The role of women

The patriarchal family structure in Athens

Sophocles’ play Antigone explores the role of women as it relates to the patriarchal family structure in Ancient Greece. Historically, women (as well as slaves) in Ancient Greece around the 5th century BC (interestingly, with the emergence and development of democracy) were not allowed to participate in the political activities of the state. Their rights varied depending on their location and social position. In Athens, the largest Greek city-state, women’s lives largely revolved around the home, while men led mainly a society-oriented, public life.

The wealthier Athenian women oversaw the household, in which the slaves did the work. In the poorer families, they had to lend a hand themselves. What all women in Athens in Sophocles’ time had in common, however, was that they were granted a special area of the house on the upper floor, the so-called gynaikon. The countrywomen outside the city did not have this privilege. They had to carry out physically demanding work in the fields and farmlands daily.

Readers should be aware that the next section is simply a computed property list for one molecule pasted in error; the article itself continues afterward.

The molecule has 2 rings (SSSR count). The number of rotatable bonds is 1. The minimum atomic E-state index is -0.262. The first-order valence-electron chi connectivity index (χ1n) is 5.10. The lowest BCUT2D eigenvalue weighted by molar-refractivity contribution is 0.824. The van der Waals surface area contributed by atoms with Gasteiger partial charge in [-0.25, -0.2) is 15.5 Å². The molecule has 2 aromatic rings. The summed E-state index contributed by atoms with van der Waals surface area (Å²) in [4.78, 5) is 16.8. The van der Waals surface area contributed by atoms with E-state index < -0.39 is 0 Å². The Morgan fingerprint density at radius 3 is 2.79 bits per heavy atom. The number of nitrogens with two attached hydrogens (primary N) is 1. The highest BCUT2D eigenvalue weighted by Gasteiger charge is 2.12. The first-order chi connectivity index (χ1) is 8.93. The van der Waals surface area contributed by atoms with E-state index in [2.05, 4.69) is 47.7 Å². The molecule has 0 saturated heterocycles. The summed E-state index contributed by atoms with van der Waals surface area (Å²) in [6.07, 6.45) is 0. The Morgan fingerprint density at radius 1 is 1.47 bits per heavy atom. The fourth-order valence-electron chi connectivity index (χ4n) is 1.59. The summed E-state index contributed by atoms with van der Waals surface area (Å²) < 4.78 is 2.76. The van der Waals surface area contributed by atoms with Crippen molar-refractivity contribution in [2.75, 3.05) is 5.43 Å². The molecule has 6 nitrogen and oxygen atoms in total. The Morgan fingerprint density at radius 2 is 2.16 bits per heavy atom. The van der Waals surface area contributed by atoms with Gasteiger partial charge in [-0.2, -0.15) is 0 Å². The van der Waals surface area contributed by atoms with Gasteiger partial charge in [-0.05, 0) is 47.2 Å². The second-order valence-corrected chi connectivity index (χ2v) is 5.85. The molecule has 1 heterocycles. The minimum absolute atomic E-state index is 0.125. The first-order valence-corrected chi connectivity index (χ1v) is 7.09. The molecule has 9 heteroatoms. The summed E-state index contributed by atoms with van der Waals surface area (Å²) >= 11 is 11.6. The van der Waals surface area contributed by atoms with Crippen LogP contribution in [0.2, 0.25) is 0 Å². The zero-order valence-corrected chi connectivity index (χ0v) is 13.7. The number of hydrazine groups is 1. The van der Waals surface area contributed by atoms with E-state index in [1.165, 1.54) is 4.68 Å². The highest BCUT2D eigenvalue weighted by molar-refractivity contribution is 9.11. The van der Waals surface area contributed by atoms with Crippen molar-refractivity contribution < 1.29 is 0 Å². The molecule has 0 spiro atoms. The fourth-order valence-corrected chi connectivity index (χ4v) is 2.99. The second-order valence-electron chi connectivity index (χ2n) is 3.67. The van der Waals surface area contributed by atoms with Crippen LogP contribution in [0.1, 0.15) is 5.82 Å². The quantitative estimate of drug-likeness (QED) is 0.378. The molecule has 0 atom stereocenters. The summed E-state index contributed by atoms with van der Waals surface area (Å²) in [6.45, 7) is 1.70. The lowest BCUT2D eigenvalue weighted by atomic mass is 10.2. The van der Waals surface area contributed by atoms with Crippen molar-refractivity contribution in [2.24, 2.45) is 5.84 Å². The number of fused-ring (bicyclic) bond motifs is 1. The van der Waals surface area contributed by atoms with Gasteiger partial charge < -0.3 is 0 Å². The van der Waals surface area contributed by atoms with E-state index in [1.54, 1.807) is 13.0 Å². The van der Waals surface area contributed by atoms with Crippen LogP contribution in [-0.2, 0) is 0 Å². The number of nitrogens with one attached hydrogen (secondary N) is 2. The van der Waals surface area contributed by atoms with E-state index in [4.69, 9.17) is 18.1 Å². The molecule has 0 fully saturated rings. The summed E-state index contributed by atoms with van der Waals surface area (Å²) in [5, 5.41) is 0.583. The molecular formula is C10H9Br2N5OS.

In Athens, women could not inherit or own money and were usually married off at a young age, usually between thirteen and sixteen, to men who in some cases were much older. They were promised to them at an early age by their own fathers. This circumstance resulted from the household organization applicable to Greece at that time. The oikoi, which refers to the number of buildings, the people living in them, and the land they owned, had to be guaranteed their continued existence and the offspring had to be taken care of accordingly.

However, these oikoi were not allowed to expand at will because of the insufficiency of resources of the Greek lands. To control this, the head of the household regulated the “human goods”. He was in charge of women in particular, as well as of deciding whether a child should be recognized as legitimate or abandoned. The patriarchal structures characterize the cultural life of the ancient Greeks in Sophocles’ time.

Antigone’s rebellion

In Sophocles’ play Antigone, we find a typical distribution of gender roles ...

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